Paul Kane Selected as One of Seven Security Key Holders

Chuck Kisselburg writes: Responsible for safe-guarding a share of the ROOT Zone's DNSSEC Recovery Key, Paul Kane, CEO of CommunityDNS, is one of 7 TCRs (Trusted Community Representative) selected from around the globe by ICANN. "In the event of a security breach -- such as a terrorist attack -- Mr Kane may be required to travel to a secure location in the US." more»

White House on the DNSSEC Deployment: "A Major Milestone on Internet Security"

Andrew McLaughlin reporting in the White House website: "Last week marked a significant advance in the security of the Internet. After years of intensive design, testing, and implementation work, the Internet's domain name system now has a new security upgrade that allows Internet service providers and end users alike to protect against an important online vulnerability: the clandestine redirecting of online communications to unwanted destinations." more»

Video: Highlights of the DNSSEC Key Signing Ceremony

ICANN video highlighting last week's historical DNSSEC key signing ceremony held in a high security data centre located in Culpeper, VA, outside of Washington, DC. "During the ceremony, participants were present within a secure facility and witnessed the preparations required to ensure that the so-called key-signing-key (KSK) was not only generated correctly, but that almost every aspect of the equipment, software and procedures associated with its generation were also verified to be correct and trustworthy." more»

ICANN Announces First DNSSEC Key Ceremony for the Root Zone

The global deployment of Domain Name System Security Extensions (DNSSEC) will achieve an important milestone on June 16, 2010 as ICANN hosts the first production DNSSEC key ceremony in a high security data centre in Culpeper, VA, outside of Washington, DC. During the key ceremony the first cryptographic digital key used to secure the Internet root zone will be generated and securely stored. more»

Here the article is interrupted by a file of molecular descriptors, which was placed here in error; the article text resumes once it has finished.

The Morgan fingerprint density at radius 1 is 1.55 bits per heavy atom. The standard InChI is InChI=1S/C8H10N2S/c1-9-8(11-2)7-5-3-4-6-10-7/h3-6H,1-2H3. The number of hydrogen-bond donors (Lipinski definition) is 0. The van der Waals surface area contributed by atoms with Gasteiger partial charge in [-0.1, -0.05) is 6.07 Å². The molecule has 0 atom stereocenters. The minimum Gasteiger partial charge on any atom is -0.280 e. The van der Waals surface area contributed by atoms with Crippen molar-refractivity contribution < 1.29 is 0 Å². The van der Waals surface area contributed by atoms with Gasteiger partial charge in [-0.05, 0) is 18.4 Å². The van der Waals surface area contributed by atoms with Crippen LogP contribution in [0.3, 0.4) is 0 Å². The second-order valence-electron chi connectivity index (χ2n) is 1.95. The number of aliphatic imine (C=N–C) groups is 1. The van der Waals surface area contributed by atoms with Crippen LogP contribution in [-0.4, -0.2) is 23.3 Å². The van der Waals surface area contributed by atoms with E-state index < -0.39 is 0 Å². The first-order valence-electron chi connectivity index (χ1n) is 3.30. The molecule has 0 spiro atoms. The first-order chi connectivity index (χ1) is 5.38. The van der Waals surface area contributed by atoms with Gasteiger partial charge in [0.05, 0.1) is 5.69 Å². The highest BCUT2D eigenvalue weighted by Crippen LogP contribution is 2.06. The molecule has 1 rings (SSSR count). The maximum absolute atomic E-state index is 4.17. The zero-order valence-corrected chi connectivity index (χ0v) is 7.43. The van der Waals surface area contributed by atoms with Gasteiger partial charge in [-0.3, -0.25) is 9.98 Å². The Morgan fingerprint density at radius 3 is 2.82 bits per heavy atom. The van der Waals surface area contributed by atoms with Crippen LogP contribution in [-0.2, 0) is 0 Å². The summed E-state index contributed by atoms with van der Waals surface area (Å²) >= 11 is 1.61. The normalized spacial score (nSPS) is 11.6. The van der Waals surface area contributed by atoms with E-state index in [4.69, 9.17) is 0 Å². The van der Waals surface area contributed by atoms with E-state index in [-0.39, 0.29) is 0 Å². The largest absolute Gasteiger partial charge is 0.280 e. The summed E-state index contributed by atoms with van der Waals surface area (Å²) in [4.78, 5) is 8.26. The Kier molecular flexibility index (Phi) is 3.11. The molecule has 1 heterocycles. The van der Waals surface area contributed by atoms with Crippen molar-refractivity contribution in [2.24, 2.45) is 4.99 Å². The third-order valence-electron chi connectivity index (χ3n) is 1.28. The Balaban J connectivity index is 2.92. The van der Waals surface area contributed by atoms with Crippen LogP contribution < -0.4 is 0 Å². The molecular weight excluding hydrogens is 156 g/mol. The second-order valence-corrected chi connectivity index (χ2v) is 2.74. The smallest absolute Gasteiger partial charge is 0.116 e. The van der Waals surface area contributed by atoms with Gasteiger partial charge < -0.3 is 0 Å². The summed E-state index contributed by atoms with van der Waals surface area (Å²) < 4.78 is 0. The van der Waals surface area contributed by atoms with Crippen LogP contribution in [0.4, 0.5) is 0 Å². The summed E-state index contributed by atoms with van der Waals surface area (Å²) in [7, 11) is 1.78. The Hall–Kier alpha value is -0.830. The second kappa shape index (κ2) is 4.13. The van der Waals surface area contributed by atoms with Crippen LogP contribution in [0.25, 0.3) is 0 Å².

Comcast Announces Aggressive Plan to Deploy DNSSEC, Launches First Public Trial

Leading US ISP, Comcast, has announced today its aggressive plans to deploy DNSSEC through out its netowrk. Chris Griffiths, Manager of DNS Engineering, writes: "We plan to implement DNSSEC for the websites we manage, such as comcast.com, comcast.net and xfinity.com, by the first quarter of 2011, if not sooner. By the end of 2011, we plan to implement DNSSEC validation for all of our customers." more»

AFNIC Invites Network Managers to Prepare for the Signing of the DNS Root in May 2010

Loic Damilaville writes: "From May 2010, all the root servers on which the working of the domain name system depends, will be giving DNS responses signed by using the DNSSEC protocol. This evolution aims for increasing the confidence in DNS responses (by authenticating their origin); administrators of networks connected to Internet should be aware that this evolution could cause some service disruptions. In fact, the changes in the root server configuration could lead to a DNS disconnection risk, and therefore disruption of Internet service in certain cases..." more»

ICANN Begins Public DNSSEC Test Plan for the Root Zone

The deployment of Domain Name System Security Extensions (DNSSEC) for the root zone got an official start today with its public signing for the first time. DNSSEC for the root zone is a joint effort between ICANN and VeriSign, with support from the U.S. Department of Commerce to improve security of the Internet's naming infrastructure. Kim Davies, ICANN's Manager of Root Zone Services, says: "What happened today was the deliberately un-validatable root zone started being published on l.root-servers.net. It is anticipated this will be rolled out across the other root servers over the coming months. This phase is designed to identify any issues with the larger DNS response sizes associated with DNSSEC data." more»